Hello, my name is…
1 – Hello, my name is Charles. In 1950, Enrico Fermi asked a question. It became known as the Fermi paradox. He said that the size of the universe suggests that there should be many extraterrestrial civilizations. So why had we never met them? For over two centuries, we asked why. Was Earth the only living planet? Did other civilizations kill themselves off? Where they avoiding us? Had they been here and we didn’t recognize them? There were so many questions. We still ask many of them.
3 – Hello, my name is Betty. On New Melbourne, the shard of myself that I left behind is a teacher at A New Hope Secondary School. Yes, we all wear uniforms. And no, they are not inspired by those movies. I teach Advanced Religions of the Worlds, where I help the students understand many of the religions that once dominated Earth, and how they reflect on the cultures they come from. I love to see them realize how something thousands of years old relates to our modern culture.
4 – Hello, my name is Jack. In the tenth year of The War I served on the USS Independence, a newly built and fresh-crewed American Fleet Carrier. It was good to be home again, but seeing all those smartly dressed and drilled academy graduates thinking they were ready for war was real hard. I always think of them on Independence Day now. That and so many other days. We’re alive and free because men and women like them signed their lives on the doted line. Because they still do. Never Forget.
5 – Hello, my name is Charles. Robin Hanson answered the Fermi paradox by suggesting that there was a “Great Filter” that kept intelligent life from existing. He suggested a list of nine possibilities; from life-bearing worlds being rarer than we think, to advanced races inevitably suffering a deadly catastrophe. We found living worlds when we explored, all empty of intelligent life. We wondered if a catastrophe was ahead or behind us. Then the Peloran made Contact and we knew we were not alone.
6 – Hello, my name is Betty. Pacifica is a world dominated by a single huge ocean. I explore under water, usually with other scientists, sometimes alone. It’s nice not having to be worried about drowning. Sometimes I just visit the Arnam who live there now. Often they help us explore. With the Arnam, I have visited ancient underwater ruins that have never been noted by any publication. Humans used to live on Pacifica, long ago. One day, I want to know who they were.
7 – Hello, my name is Jack. I served on the Indian light cruiser Wind of Autumn for three months during The War. American Indian, not Indian Indian. She was beautiful, one of the last ships finished by Yosemite Yards before the Shang blew it all over the American West. And the Lakota Sioux idea of discipline is way different than the USMC’s. Not that I learned USMC discipline very well mind you. But that was a real relaxing tour, when we weren’t getting shot at. I’d do it again real fast.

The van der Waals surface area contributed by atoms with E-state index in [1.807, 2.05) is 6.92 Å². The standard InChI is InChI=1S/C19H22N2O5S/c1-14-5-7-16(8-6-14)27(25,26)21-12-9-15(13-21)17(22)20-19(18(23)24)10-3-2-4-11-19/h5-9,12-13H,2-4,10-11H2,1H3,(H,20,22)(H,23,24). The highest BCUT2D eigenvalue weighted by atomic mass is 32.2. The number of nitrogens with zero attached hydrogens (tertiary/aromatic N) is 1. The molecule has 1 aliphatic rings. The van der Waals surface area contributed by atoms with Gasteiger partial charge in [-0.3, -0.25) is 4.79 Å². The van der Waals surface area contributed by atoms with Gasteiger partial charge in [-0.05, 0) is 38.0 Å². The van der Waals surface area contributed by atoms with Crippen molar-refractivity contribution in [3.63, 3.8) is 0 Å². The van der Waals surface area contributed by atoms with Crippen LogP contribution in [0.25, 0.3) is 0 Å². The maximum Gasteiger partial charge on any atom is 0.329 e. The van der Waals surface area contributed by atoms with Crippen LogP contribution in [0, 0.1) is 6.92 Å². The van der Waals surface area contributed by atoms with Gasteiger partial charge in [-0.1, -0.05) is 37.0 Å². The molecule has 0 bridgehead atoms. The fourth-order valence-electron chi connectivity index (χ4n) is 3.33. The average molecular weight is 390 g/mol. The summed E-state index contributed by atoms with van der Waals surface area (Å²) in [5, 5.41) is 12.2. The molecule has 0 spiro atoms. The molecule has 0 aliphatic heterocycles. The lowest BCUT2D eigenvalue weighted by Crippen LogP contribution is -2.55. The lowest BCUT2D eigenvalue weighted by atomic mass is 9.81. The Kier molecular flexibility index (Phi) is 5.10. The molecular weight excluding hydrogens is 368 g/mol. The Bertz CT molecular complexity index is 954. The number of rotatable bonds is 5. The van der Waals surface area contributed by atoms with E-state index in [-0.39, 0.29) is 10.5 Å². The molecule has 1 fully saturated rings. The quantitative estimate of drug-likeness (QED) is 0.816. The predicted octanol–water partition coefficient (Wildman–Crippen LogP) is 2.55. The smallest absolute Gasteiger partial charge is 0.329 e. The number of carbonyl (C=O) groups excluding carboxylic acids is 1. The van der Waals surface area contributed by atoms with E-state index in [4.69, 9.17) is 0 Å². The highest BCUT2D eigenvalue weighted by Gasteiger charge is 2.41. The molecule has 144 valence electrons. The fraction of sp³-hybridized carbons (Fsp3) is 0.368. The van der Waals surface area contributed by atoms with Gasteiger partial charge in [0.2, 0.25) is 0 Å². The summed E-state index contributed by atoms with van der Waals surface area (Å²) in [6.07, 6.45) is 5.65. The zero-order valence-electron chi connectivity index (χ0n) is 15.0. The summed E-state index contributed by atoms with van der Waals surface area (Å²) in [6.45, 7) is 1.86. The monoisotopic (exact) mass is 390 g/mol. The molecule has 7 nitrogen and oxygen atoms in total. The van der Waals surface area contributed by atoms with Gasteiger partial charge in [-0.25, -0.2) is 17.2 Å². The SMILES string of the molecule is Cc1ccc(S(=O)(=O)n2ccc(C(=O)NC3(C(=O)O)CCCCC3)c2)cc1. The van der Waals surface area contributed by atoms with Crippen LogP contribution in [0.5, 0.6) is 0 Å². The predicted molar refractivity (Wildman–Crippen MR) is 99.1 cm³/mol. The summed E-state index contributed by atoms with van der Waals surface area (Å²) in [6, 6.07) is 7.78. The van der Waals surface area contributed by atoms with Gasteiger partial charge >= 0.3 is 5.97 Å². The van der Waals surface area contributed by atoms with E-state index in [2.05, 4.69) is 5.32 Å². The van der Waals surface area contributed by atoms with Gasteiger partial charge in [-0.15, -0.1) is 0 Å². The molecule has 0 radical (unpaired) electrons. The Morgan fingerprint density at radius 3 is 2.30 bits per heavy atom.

8 – Hello, my name is Charles. Another answer given to the Fermi paradox was that perhaps it was the nature of all life to destroy itself in the end. When we went into space, we found worlds ready to be inhabited, far more than we ever expected. What our governments didn’t publish was that many showed signs of terraforming, and the ruins of dead civilizations were not rare. We saw on those planets our future, and that was why we signed the Lunar Treaty and all of its descendents.
10 – Hello, my name is Betty. I leave a shard of myself behind on every world I visit, to keep track of what we influence. I’ve been to every Core World as it happens, and after The War and its aftermath we spent several months on Paradisia. The world earns its name, and it is an amazing place to relax and recharge and watch life flow by. Of course, we’re not big on watching, so we moved on. I stayed there as a tour guide though, helping other people find the same peace we did.
11 – Hello, my name is Jack. I served on the HMCS Elizabeth for a few months back in 2315. She was the first Canadian heavy cruiser in Aneerin’s fleet and he wanted someone who knew Canadians to help ease them into the fold. Here’s the secret. Canadians are Americans too, especially in the west. I spent a lot of time partying with them as a kid. They are lovely people. Quebec is full of crazy people though. Lucky me, the Elizabeth was full of westerners. Easiest orientation cruise ever.
12 – Hello, my name is Charles. As we explored the star systems around us, our governments began to seriously consider another answer to the Fermi Paradox. We may not have had Contact because it is the nature of intelligent life to destroy. Stories of Berserkers or Von Neuman probes destroying all life were once common. And then there is the simple possibility of genocidal aliens who do not want competition. Peloran Contact was a pleasant surprise to the more pessimistic of us.
13 – Hello, my name is Betty. Before Contact, all colonies were major governmental or international endeavors, taking years or decades to plan and organize. In the century before The War, smaller private organizations began to expand into the vast reaches of the Outer Colony Region. One such organization from Kansas colonized New Salina. We passed through the system during The War, chasing a Russian fleet. I left a shard behind, and now I sell dress suits to enterprising young men.
14 – Hello, my name is Jack. The DRS Dresden was one of the first German heavy cruisers to join Aneerin’s fleet. He fought with us in all the Battles of Alpha Centauri, stayed through the hellish Hyades Cluster, and went on to sail with us throughout the Outer Colonies and beyond. He was a good ship. Betty liked him too, though for way different reasons than I did. They still flirt every time we end up in the same system, which happens often enough that I don’t think it’s coincidence.
15 – Hello, my name is Charles. The question of why aliens didn’t Contact us, the Fermi Paradox, has many interesting theories. One is that humanity was created alone in the universe with the ability to think and do something with it. The dolphins for instance, while very intelligent, had no hands and so couldn’t build anything. Interestingly, Contact has done far less to negate this theory than many thought it would. Aliens are just as human as we are, creating a number of other questions.